An Introduction to Frontier Markets
In recent years, the investment management industry has come under scrutiny for not delivering adequate value for money. The Financial Conduct Authority (FCA) introduced rules on the disclosure of costs and charges in 2019 on top of those under EU MiFID II and PRIIPS. These regulations have driven competition and accelerated the shift towards lower-cost passive investments.
The industry is constantly changing, finding new ways to achieve Alpha (an investment strategy’s ability to beat the market) and providing better value for money for its clients. The rise of alternative asset classes has contributed positively to this aim. However, active managers have struggled to outperform developed markets (especially the US) in recent years, because of the market’s high efficiency: information spreads quickly and prices respond rapidly to them. This has led many active managers who have the commitment, skill, and global resources necessary, attempting to take advantage of the market efficiencies found in frontier markets.
Persistent risk and hurdles plague frontier markets, and therefore these markets are at the edge of acceptable investment horizons. However, talented managers have gained from the high profits and growth potential of frontier markets.
Fund managers are aware of the concept that they cannot separate excessive returns from the possibility of higher risks, and frontier markets fully embody this concept. But why are some fund managers confident that frontier markets are worth this risk?
Understanding the Market
Frontier markets are third in the investing hierarchy. Ahead of them are developed and emerging markets, and below are standalone markets. Market classifications are not focused on a country’s wealth but on the stage of development of their capital markets. The criteria for market classification focus on openness to foreign ownership and the ease of capital flows. The MSCI, the world’s biggest index compiler, requires that the country have at least two companies worth $700 million each.
Under the World bank’s developed/developing country taxonomy, some countries in frontier markets would be categorized in the same group as many countries in emerging markets. However, with the financial markets, the market value is key. Frontier markets have a significantly smaller market value ($715 billion) compared to emerging markets worth around $20 trillion.
Frontier markets exhibit a large degree of inefficiency primarily because of the capital markets being in the early stage of development. The lack of transparency causes information asymmetry, and this results in a wide disparity between a company’s value and potential for growth and its current share price. Whilst this poses a significant risk to portfolios, there is also the potential for investors to gain considerable returns.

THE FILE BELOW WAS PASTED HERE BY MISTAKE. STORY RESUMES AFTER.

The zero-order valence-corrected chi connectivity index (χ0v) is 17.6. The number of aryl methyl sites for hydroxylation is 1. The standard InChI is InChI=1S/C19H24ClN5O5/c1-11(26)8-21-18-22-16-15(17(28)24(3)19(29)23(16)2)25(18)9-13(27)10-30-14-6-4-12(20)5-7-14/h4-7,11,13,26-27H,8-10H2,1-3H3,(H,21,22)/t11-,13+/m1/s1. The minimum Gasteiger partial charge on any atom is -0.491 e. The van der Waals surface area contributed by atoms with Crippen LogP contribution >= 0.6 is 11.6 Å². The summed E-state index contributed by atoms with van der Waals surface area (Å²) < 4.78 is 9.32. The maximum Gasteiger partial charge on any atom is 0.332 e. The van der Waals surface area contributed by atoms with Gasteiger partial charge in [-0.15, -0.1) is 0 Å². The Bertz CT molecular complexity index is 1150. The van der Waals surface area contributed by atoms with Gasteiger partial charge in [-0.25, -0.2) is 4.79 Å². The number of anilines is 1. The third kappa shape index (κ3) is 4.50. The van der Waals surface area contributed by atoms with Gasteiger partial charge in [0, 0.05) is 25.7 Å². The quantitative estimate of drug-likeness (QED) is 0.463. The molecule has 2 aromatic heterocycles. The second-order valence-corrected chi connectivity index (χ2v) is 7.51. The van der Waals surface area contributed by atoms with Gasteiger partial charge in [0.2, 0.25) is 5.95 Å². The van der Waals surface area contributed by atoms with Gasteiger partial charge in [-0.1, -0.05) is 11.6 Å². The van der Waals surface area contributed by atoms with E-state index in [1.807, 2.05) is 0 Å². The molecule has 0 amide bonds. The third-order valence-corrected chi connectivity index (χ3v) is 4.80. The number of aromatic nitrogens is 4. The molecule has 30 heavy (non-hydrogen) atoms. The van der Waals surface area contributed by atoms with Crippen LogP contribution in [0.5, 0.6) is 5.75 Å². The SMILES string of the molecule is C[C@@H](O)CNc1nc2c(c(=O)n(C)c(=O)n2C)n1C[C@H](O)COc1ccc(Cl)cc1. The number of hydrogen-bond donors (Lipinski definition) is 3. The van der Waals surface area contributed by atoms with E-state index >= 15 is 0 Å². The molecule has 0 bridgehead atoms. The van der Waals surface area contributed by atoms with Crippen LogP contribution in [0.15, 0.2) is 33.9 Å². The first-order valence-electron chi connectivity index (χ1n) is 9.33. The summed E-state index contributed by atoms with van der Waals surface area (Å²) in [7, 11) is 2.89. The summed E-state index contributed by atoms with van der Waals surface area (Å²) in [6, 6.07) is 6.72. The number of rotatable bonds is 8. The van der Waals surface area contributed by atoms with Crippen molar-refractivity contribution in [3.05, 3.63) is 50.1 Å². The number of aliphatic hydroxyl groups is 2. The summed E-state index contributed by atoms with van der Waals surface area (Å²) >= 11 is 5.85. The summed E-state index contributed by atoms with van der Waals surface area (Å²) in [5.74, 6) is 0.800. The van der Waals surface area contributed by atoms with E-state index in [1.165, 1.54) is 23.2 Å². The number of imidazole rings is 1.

The macro conditions of frontier markets also pose a significant risk for investors. Investors will take risks in regions where corruption is rampant, as well as regions facing civil unrest and war. This will mean that even well-researched, high-quality stocks can underperform significantly in any given year. However, in an article for the CFA Institute, Larry Speidell, CFA, states that ‘inefficiency equals opportunity’. Frontier markets are known to offer attractive risk-adjusted returns and have a low correlation to developed markets.
Many frontier markets have favourable economies. With a young labour force, low wages and increasing productivity, many of these economies are in a good position for economic prosperity. Countries in frontier markets are also seeing an improvement politically with the support of the World Bank and international communities. As frontier markets continue to grow, contrarian investors who have been persistent and diligent in the allocation of capital in these markets will benefit from its growth.
The comparably small market value might dissuade many investors. However, active managers who believe they can systematically capture the alpha opportunities in this market are taking advantage of the market inefficiencies. The opportunity to get into the market before the crowd attracts many active managers. As the economy prospers, investors will benefit from outsized growth as investors pour in at a later stage. Pakistan stock exchange (PSX) is a perfect example. PSX recovered 40% over the last 11 months, reached all-time high trading volumes, and was promoted by the MSCI to emerging-market status. Frontier markets, like any investment with huge potential returns, have even bigger risks. Although many global markets slumped during the heights of the pandemic, some frontier markets soared. Argentina’s flagship index grew by 23% in local terms by the end of 2020. The Iceland OMX rose by 25% in the same period, and the Nigeria all share index was ranked as the best frontier market in 2020 and the highest performing market in the world. The market ended the year with just over 50% and seven stocks posted gains of over 100%. In the same year, the MSCI Frontier markets Index posted a return of -2.41%, therefore when investing in such markets, it is crucial to pick the right market at the right time.